Books are one of the best ways to guard our minds against a misuse of screens. Books aren’t magical mind-vitamins, of course. Yet in order to cultivate the ability to think, we must engage with good, wise, and true thoughts. And it happens that the works of humanity’s greatest thinkers are found in books.

Books liberate us from the isolation of our 2019 bubble. The beautiful thing is that they are also tremendously helpful at helping us to develop the attention span we need to think deeply.

Books have an especial claim on those of us who are Christians. Ours is a visual age, but the God of the Bible works through the medium of words. Yes, faith is a gift from God rather than a result of human scholarship; but at the same time, the church has always recognized the necessity of preserving and studying scripture.

An understanding of God’s Word requires habits of attention to words, sentences, phrases, and stories. That’s why I hope to help my kids learn to live as word-focused people. That’s why I want us to be readers and learners.

The truth is that lifelong learning isn’t about becoming a stereotypical “bookworm,” buried between two covers at all times. Just as it is possible to become obese by eating too much even of healthy food, stories, too, can be overdone.

I would rather raise a thoughtful child who reads sometimes than a child who mindlessly consumes a favorite type of book without pause. This isn’t to say that children should read only highbrow literature. The point is to make friends of books. It’s about leaving room in our lives for contemplation. It’s about habits. And, yes, it’s about reading.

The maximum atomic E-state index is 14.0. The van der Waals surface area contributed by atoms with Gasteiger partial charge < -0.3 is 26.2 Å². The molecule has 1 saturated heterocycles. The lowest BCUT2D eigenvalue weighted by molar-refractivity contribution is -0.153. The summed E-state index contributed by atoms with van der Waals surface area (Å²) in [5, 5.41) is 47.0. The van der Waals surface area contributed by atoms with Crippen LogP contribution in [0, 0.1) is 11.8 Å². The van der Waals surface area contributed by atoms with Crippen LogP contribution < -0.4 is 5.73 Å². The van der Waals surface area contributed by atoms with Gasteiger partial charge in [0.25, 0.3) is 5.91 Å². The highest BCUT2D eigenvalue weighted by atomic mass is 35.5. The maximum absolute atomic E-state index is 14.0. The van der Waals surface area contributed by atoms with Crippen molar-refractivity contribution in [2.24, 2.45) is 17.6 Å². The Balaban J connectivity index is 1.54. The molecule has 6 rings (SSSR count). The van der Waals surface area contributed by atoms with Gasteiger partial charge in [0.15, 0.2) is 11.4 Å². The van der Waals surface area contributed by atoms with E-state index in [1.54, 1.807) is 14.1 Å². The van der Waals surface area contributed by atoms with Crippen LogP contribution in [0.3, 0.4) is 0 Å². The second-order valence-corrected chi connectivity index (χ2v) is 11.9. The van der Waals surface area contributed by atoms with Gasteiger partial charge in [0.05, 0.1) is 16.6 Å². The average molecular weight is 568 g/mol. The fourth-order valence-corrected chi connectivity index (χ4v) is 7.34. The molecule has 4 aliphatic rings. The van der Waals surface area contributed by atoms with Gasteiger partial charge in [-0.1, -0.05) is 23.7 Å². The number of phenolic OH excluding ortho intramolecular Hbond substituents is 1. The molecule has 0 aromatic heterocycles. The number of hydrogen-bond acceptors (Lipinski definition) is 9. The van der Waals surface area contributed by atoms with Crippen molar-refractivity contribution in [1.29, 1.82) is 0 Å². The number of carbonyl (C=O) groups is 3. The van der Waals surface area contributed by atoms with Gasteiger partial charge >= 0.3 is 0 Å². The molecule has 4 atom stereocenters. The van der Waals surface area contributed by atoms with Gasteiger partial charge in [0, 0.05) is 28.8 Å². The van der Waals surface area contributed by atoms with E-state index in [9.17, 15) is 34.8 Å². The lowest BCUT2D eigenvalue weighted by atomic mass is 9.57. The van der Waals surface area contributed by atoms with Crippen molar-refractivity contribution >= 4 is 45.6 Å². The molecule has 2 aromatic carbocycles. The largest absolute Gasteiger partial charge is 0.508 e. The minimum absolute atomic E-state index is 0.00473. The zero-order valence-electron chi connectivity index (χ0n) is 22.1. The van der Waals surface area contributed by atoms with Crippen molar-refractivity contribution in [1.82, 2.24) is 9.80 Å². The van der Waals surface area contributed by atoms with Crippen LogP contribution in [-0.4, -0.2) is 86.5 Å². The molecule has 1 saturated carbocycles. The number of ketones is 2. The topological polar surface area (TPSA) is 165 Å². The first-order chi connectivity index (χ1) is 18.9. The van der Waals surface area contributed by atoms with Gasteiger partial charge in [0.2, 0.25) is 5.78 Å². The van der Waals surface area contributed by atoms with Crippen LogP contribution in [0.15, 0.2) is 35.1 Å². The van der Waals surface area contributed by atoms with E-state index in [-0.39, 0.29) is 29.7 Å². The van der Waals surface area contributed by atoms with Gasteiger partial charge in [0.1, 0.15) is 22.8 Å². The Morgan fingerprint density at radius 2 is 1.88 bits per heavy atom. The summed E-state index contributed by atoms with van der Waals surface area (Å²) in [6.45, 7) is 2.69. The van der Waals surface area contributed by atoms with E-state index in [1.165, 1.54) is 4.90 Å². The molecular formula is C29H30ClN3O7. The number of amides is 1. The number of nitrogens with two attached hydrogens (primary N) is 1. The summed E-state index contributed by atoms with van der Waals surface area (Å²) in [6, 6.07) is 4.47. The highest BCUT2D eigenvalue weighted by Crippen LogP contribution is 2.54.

Find a Book for Yourself, and Read It

How does one convince children to love books? The meme is right: Nothing is so ineffective as preaching the merits of something you don’t do! The good news is that children are incredibly open to things they see you enjoy. You are their example of what it means to be an adult. Besides, don’t you want a fuller life? Reading good stuff is a blast.

It’s easy for busy parents to think we don’t have time for reading. However, that is usually not true. We usually find time for the little refreshments we think are a normal part of life, even if it’s just social media, a night out, or a coffee break. Rightly so. We all need mental, emotional, and spiritual rest.

If we rely on the consumption of luxuries or cheap entertainment to perk us up, our ‘rest’ fades before the manicure does.

The thing is, though, one of the best ways to achieve that is to provide our minds, feelings, and souls beautiful words and ideas. If we rely on the consumption of luxuries or cheap entertainment to perk us up, our “rest” fades before the manicure does. If we turn instead to Jane Austen or C. S. Lewis, we receive something to chew on for a longer time. It will give us a framework for ideas and allow us to laugh in the face of silly modern parenting pressure to serve the perfect organic birthday cake at a STEM-themed party free from phthalates and problematic gender roles.

The real obstacle is building the habit. That takes planning and a period of self-discipline, but it doesn’t have to be complicated. It doesn’t have to take hours and hours at a time. Seriously, you could read while you brush your teeth. You could tie your phone to a book so you’ll be reminded how you are planning to spend your spare moments.

You could associate books with something else you already like, such as your secret-chocolate-after-the-kids-go-to-bed. You could listen to an audio book in the car. Just start. We all know that routinely drinking water makes us thirsty more often, and a habit of enjoying excellent literature has a similar effect. Try to read in front of your kids, too.

Good Books Will Make You Want More

A huge part of making this work is finding books you want to read. Easier said than done, right? On the one hand, the whole point is to find words that teach wisdom and a love of truth. Yet we human beings are weak. Most of us find it hard to reach for Plato, Shakespeare, or St. Augustine when we’re tired and hormonal and our brains just want a little dopamine. On the other hand, a literary diet of stupid entertainment isn’t rewarding, either, and won’t feed our desire to build a relationship with good books.